Hey gang, Valkor here. Growing up, I spent a lot of time at my local arcade and my usual go-to machines was usually the beat-em-ups such as Double Dragon, Ninja Turtles, Final Fight, The Simpsons and even X-Men. And that trend continued when it came to the consoles (Streets of Rage 2 is my all time favorite). Thanks to the folks at Arc System Works, we get a taste of the old on a newer platform as the 8-bit journey of Billy and Jimmy Lee continue in “Double Dragon IV”.
"Double Dragon IV" is the direct sequel to "Double Dragon II", though I would have preferred it take place after III. Regardless, Jimmy and Billy Lee face off against a new threat called “The Renegades”, who have teamed up with DD2 baddies, the “Black Warriors”, to take down the Lee Brothers once and for all. And if you’re familiar with the series, yes Marion is also tossed into the mix with the classic scene where she’s punched in the gut and taken away. There are plenty of bad guys that look to get in your way but the Lee brothers are equipped with a variety of moves that’ll help get them through even the roughest of patches. And while you can tackle the game head on by yourself, it’s always good when you can bring along a friend for some co-op.
"Double Dragon IV" is heavily inspired by the 8-bit NES days of old, and while there are many titles (especially indie games) that attempt to match the look of a classic game, only Double Dragon IV looks to have lifted character sprites direct from the NES versions, onto modern equipment. That’s not necessarily a bad thing, but the game also brings along some of the negative game mechanics that came with it. And I’ll dig into it further as we delve into the TOV Breakdown.
When "Double Dragon Neon" was released back in 2012, I fell in love with everything about it and I was looking forward to a follow-up of some kind. Now that Arc System Works has the license, they took things way back with "Double Dragon IV", playing off of nostalgia rather than focusing on a modern update. And in that sense, it is a success because DD4 perfectly captures the NES experience from the sprites and sound effects, while the music has been given a bit of a boost. If you’re familiar with 8-bit Double Dragon, then you’ll be in familiar territory, while newcomers might not enjoy the experience overall. The graphics are the same as they would appear on the NES, though they’ve been given an HD bump in clarity – the everything is sharper and clearer with brighter brights and darker darks. The controls are also exactly that of the NES games, a bit sluggish but the moves you’ll need to win aren’t difficult to pull off. While there are better beat em ups out there, Double Dragon IV is an achievement in and of itself as it’s able to bring something old to a newer generation.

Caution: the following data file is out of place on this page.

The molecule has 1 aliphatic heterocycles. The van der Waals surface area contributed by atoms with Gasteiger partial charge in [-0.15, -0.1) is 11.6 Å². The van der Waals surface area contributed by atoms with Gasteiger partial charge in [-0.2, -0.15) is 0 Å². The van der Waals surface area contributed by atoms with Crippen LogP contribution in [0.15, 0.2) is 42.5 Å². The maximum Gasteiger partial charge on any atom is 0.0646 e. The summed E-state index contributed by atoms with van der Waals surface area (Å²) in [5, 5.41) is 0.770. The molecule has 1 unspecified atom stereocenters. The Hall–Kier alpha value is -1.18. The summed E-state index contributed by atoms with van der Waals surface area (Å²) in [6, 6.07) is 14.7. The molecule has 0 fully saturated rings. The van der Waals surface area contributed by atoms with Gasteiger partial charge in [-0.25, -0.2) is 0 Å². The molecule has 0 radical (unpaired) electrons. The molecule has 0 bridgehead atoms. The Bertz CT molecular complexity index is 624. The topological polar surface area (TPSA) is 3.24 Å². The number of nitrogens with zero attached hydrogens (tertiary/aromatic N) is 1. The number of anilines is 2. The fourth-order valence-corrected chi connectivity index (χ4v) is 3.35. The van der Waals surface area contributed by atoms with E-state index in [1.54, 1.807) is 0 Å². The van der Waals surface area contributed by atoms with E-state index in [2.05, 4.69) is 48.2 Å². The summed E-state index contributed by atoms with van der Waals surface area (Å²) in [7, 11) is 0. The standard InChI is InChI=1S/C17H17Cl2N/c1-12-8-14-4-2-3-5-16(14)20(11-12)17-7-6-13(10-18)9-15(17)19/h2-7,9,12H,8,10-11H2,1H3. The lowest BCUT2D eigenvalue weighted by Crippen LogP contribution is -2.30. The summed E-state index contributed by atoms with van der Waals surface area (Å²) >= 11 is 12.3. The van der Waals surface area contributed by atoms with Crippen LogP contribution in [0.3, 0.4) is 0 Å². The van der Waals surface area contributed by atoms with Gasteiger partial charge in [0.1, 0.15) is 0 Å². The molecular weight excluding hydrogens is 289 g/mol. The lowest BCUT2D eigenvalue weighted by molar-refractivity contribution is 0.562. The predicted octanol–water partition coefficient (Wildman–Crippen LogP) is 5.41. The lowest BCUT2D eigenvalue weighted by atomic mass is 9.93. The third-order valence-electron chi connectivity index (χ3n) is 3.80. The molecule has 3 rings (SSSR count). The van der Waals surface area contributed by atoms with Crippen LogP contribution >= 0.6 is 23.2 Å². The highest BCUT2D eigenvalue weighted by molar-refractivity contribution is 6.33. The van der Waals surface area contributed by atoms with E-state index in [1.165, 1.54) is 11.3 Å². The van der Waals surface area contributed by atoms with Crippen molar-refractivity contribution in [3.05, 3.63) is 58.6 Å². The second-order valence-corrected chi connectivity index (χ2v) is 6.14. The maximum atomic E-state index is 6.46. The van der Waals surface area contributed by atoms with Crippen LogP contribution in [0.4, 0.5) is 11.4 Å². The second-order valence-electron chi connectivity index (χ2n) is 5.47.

As I mentioned above, the controls are a bit sluggish and it doesn’t help that the bad guys are mad cheap! As soon as their assault begins, it then becomes an all-out, non-stop pummeling, giving you little room to counter. When you die and return, you’re given a few seconds of invincibility, which helps but not in the long run. Some of the environments are cheap too, such as the spikes in one area that come from the ground and ceiling; timing your movement just right to get past them is too much of a chore. Overall, the game is not unplayable or unbeatable, but there’s a ton of frustration packed in such a short run.
Double Dragon IV is available now and if you’re a fan of the classic NES titles, then this is one title you’ll want to pick up. Newcomers, however, might want to tread lightly. However, I’d recommend giving the game a shot, since it doesn’t cost that much and it’s way more fun with two players. So, out of TOV 5 stars, I’m gonna meet Double Dragon IV half way and give it a 2.5.